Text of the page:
[thelist] MySQL storage recommendation

Ken Moore psm2713 at hotmail.com
Wed Sep 6 18:59:45 CDT 2006

Hi all,

Matt McKeon has a data storage question. I'm certain that I understand what 
you want but I seldom  let that stop me. ;-).

The problem with databases is seldomly storing the data. It is as you said, 
finding it later. In order to find, update and edit the data later, I would 
suggest that each table have the following structure:

item_id:          autoindex
user_id:          foreign key to user table
num_entered: text
text_entered: text

Now you can do a lookup based on the user and the number they entered.

If you are using a later version of MySQL, you can use triggers 
(before-insert-trigger) to limit the number records that can be added. If 
not, you can use PHP to check how many records there are before entry.


>I am working on a project currently in PHP & MySQL where there will be
>content generated by users that needs to be stored, big surprise. But
>the question I have is if the way I am starting it is efficient.
>There will be two seperate "lists" that the users can contain anything
>from an available pool, one of them is limited in number and the other
>is only limited in the number of available options, which currently is
>around 300 items.
>I have one table holding those items call it tbl_items, and another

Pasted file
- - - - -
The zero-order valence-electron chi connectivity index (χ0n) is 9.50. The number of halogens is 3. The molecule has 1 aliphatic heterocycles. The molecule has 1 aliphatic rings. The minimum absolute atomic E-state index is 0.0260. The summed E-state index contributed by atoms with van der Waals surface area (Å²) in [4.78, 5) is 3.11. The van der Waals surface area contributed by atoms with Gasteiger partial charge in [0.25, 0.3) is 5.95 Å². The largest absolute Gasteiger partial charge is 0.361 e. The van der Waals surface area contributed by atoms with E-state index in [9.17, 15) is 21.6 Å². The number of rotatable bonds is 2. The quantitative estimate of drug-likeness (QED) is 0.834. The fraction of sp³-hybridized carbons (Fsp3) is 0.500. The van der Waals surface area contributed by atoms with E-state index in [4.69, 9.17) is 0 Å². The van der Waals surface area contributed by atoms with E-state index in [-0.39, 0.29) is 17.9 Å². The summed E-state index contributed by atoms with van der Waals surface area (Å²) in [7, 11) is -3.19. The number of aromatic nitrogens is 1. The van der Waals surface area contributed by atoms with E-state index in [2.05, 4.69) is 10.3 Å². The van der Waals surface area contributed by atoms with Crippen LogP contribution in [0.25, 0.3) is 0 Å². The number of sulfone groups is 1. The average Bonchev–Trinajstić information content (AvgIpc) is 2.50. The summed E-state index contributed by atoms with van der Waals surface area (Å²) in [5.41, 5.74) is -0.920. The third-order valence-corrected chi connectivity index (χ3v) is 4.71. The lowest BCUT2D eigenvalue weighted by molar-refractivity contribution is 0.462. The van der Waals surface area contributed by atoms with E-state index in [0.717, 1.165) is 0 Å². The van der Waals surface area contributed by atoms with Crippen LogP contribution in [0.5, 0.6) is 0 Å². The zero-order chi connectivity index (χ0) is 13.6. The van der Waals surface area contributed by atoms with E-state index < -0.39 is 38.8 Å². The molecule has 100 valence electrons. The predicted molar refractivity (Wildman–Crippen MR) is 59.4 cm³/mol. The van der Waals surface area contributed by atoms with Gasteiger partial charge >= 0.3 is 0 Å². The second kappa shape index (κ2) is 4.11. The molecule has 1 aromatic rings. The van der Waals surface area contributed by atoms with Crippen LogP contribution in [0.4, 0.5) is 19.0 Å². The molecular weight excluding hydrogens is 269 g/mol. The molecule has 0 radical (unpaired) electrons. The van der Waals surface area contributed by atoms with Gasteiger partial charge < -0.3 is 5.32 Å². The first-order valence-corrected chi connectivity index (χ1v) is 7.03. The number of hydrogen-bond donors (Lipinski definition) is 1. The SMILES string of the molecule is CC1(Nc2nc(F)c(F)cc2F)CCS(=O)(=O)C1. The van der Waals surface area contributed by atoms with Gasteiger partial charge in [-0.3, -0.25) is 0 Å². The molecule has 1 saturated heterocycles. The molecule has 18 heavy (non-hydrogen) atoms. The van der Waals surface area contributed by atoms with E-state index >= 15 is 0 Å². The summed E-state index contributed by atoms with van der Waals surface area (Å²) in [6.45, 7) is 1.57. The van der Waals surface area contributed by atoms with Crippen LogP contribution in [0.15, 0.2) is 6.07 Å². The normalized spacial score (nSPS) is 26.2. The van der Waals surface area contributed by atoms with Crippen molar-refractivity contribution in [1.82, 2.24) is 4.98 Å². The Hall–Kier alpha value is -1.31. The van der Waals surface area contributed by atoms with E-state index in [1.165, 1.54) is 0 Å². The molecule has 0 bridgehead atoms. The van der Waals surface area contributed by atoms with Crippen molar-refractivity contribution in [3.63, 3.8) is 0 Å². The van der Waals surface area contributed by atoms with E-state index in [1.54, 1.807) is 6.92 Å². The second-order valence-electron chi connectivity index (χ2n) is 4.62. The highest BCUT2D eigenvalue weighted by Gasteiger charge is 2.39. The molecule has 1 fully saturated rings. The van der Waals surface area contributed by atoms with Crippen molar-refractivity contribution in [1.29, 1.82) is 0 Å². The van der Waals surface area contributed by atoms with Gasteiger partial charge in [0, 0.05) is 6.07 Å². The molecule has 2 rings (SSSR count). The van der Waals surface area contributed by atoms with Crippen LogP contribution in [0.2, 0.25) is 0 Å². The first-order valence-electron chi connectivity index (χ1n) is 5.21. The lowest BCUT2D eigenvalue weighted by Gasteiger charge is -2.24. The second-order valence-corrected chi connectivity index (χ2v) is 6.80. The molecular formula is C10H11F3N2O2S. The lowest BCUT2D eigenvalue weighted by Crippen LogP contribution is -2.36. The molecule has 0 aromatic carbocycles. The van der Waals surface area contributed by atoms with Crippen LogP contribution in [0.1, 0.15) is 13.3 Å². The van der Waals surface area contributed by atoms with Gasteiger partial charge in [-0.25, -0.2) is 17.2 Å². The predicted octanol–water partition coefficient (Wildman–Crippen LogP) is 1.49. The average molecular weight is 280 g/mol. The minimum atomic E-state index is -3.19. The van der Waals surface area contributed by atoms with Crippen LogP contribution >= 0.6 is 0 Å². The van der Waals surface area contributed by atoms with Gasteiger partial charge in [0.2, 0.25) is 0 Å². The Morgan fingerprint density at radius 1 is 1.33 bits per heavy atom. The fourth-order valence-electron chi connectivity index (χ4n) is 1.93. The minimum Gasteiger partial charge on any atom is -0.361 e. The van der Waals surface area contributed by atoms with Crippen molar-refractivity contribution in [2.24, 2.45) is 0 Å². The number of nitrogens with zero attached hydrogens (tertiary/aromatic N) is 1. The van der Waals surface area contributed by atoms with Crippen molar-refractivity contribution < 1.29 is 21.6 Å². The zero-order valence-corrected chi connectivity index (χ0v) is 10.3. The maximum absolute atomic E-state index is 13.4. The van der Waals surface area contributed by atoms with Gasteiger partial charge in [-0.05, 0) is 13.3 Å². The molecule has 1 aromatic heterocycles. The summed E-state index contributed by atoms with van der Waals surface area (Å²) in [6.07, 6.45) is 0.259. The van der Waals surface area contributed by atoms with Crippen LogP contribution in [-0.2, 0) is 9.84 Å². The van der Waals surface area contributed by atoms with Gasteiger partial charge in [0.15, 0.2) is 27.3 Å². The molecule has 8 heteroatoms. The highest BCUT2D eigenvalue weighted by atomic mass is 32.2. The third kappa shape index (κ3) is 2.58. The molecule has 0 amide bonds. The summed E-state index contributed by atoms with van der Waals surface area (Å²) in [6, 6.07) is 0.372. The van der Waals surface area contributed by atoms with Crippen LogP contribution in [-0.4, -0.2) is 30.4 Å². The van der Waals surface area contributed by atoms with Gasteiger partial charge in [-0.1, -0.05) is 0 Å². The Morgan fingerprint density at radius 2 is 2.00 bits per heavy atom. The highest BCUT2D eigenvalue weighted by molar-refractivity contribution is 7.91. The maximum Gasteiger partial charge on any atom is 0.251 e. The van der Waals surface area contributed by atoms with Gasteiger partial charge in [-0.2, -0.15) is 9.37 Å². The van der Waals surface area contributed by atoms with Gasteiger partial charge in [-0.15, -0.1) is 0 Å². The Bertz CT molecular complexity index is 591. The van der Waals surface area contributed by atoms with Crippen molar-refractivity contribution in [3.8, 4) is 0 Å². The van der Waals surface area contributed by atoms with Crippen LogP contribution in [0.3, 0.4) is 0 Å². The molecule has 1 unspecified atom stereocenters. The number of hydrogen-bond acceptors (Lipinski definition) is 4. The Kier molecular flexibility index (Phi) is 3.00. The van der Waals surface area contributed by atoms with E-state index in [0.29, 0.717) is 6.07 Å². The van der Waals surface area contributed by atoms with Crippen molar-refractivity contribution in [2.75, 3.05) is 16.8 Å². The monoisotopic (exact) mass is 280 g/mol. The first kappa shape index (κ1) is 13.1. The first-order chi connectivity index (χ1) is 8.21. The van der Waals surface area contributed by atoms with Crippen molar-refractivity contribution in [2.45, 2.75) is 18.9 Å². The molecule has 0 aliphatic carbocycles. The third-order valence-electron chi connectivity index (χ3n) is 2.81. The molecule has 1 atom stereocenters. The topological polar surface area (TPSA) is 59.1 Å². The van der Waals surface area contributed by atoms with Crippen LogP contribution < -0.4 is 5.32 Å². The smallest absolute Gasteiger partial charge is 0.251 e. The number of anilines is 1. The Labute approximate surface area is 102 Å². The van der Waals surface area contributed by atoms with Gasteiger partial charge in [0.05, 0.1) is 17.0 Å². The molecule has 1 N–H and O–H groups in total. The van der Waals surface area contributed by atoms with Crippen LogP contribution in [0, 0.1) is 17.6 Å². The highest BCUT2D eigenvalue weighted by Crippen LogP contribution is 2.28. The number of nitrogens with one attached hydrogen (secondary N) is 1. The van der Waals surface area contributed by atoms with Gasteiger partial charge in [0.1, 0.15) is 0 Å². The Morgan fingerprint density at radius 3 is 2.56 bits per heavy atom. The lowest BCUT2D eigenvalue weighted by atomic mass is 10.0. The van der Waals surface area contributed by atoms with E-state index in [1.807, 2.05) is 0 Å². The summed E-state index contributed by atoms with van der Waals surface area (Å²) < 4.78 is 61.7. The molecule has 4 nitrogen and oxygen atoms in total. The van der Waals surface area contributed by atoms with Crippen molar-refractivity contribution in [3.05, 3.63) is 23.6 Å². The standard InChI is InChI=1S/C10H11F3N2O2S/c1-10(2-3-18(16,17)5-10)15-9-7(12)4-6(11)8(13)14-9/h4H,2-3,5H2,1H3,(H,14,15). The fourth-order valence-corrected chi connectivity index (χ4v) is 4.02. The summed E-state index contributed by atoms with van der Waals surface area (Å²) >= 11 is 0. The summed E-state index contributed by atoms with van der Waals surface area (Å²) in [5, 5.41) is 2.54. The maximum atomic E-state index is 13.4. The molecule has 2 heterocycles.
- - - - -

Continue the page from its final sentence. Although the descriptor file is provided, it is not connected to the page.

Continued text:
>table holding user data, including those lists in Text fields called
>I devised my own storage method similar to serialize but is easier to
>read. It simple puts the id number of an item in brackets followed by a
>string of text that users can input for each item, limited to 145
>characters. It looks like this: [23] some text users put in[39] text
>about this new item[09] ...
>So my question is this a good way to store the data? I had to do some
>tweaking of my PHP code in some areas because certain operations over a
>large list, say all items, took forever. So it really got me thinking if
>this was a good storage paradigm. I need to be able to search through
>this data and sort it, update it, delete it, and so on. I'm sure some
>other guru has ran into similar issues, anyone have any suggestions of
>how to tackle this storage problem?
>Thanks in advance,
>   matt

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